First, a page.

As mentioned above, in packaged format, temporary contact for testing purposes is made between test socket contacts and the “pins” of the packaged device. In some embodiments the form and structure of the package pins may vary depending on the embodiment, as may the contacts of the package-compatible test socket being used. There are myriad types of test sockets and of device packages; however, most or all have in common the need to establish extremely low resistance connections between individual package “pins” and the corresponding socket contacts. Thus, these elements may in many cases take the form of tiny metallic pins, formed leads, balls, and the like. When leads and contacts are clean, properly socketed, and well-aligned each device pin and corresponding socket contact should touch one another with sufficient metal-to-metal cross-sectional area overlap and sufficient force to allow for minimal contact resistance. Similar to the challenge of maintaining excellent probe-to-pad alignment during wafer probing, the consistent alignment of pins-to-contacts while performing package test operations is made difficult by small package pin-to-pin pitch (often less than 1 mm), by the large number of pins within a package (often several hundred in number), and/or by the repetitive mechanical stress associated with socketing/unsocketing devices (often involving tens of thousands of insertions during the lifetime of a socket). In test operations involving high temperature test conditions, thermal stresses also come into play. In some cases, the repetitive mechanical and thermal stresses a socket is subjected to during its normal use in manufacturing test operations may gradually cause socket elements to wear out, eventually failing to comply with dimensional specifications, and as a result, may become prone to misalignment during packaged device insertions. In case of a misalignment event, one or more of the device pins may not make contact with the corresponding package contact(s) with enough overlap area or force to produce the normal low contact resistance, and may rather exhibit an elevated contact resistance. The condition may be electrically exhibited through a direct Cres measurement, of the type described in more detail above, and in some cases may in addition or instead be exhibited by other electrical measurements, for example, by a resistive drop in power supply voltages reaching the chip's internal Vdd bondpad, or by an unusual RC delay in a high-speed signal path.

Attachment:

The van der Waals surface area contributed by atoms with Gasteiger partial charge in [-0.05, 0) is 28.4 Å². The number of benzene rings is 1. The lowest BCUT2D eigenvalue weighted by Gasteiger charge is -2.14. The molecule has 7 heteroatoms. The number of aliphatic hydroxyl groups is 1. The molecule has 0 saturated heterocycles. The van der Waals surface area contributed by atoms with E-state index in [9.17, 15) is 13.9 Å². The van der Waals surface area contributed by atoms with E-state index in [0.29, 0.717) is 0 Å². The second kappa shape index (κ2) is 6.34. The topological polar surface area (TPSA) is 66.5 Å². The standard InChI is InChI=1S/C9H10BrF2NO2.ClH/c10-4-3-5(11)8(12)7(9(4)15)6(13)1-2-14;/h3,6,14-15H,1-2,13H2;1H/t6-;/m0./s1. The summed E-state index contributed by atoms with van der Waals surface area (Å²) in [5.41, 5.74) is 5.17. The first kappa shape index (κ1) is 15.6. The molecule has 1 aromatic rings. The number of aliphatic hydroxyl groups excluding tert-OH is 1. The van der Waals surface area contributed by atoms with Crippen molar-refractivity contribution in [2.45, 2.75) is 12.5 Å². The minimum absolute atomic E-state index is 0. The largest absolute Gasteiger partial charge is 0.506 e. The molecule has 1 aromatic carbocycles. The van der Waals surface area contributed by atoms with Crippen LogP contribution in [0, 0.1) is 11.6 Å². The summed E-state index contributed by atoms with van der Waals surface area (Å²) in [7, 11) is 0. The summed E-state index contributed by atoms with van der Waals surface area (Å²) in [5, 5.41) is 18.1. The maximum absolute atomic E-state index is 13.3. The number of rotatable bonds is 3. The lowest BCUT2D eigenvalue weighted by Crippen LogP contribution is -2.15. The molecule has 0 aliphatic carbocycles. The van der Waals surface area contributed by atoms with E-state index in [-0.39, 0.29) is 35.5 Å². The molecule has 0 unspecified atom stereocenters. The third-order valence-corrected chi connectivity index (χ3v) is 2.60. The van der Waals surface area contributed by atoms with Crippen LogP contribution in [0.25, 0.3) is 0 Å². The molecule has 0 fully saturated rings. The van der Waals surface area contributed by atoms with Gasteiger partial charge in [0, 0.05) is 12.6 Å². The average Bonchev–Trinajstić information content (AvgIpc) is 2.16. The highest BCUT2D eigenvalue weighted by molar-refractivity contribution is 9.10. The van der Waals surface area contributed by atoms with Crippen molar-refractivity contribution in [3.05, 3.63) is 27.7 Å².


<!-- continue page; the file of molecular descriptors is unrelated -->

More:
In a high volume test manufacturing operation; automated handling equipment (AKA handler) is used to insert the packaged parts into sockets on test loadboards prior to the testing, and to remove them after testing has been completed. In some embodiments, parallel test hardware is provided permitting simultaneous testing of multiple packaged devices seated in multiple sockets at the same time. Whether socketing and testing packaged devices individually, or performing socketing and testing in a multiple-device parallel fashion, any misalignment between the package(s) and the socket(s) has the potential of causing an electrically measurable aberration. For example, insertion of devices into sockets with inadvertent tilt in the Z-dimension could cause the device pins that have not been inserted deeply enough into the socket to exhibit increased contact resistance because of reduced cross-sectional area contact with socket contacts and/or due to reduced pin-to-contact force. To provide another example, with the wear on a socket that occurs over an extended use period, the fit of packed parts within that socket could become less snug than required to guarantee consistent pin-to-contact connection on all pins. Misalignment in the X/Y directions, as well as rotational misalignment, may eventually result. In this case, some of the pins of devices inserted into that socket may suffer from electrical degradation during testing, while others remain normal. To provide a final example, with the wear on a socket that occurs over an extended use period, random individual contacts within the socket may become physically deformed and/or marginally misaligned, eventually resulting in a poor electrical pin-to-contact connection on the corresponding device pins, while remaining sound on pins corresponding to socket contacts that have not degraded. Given these examples, a bimodality or multimodality in the distribution of relevant electrical measurements from the set of all pins within the package may in some cases occur, and with traceability of the incongruous measurements to individual pin-to-contact positions (within the packaged device and socket), suspected misaligned contacts can be logged. In addition, given these examples, it is expected that if the misalignment described becomes severe, the devices being tested may in some cases actually fail tests within the test flow with known pin continuity sensitivity, such as “opens”, and the identity of the associated failing contacts may also be logged.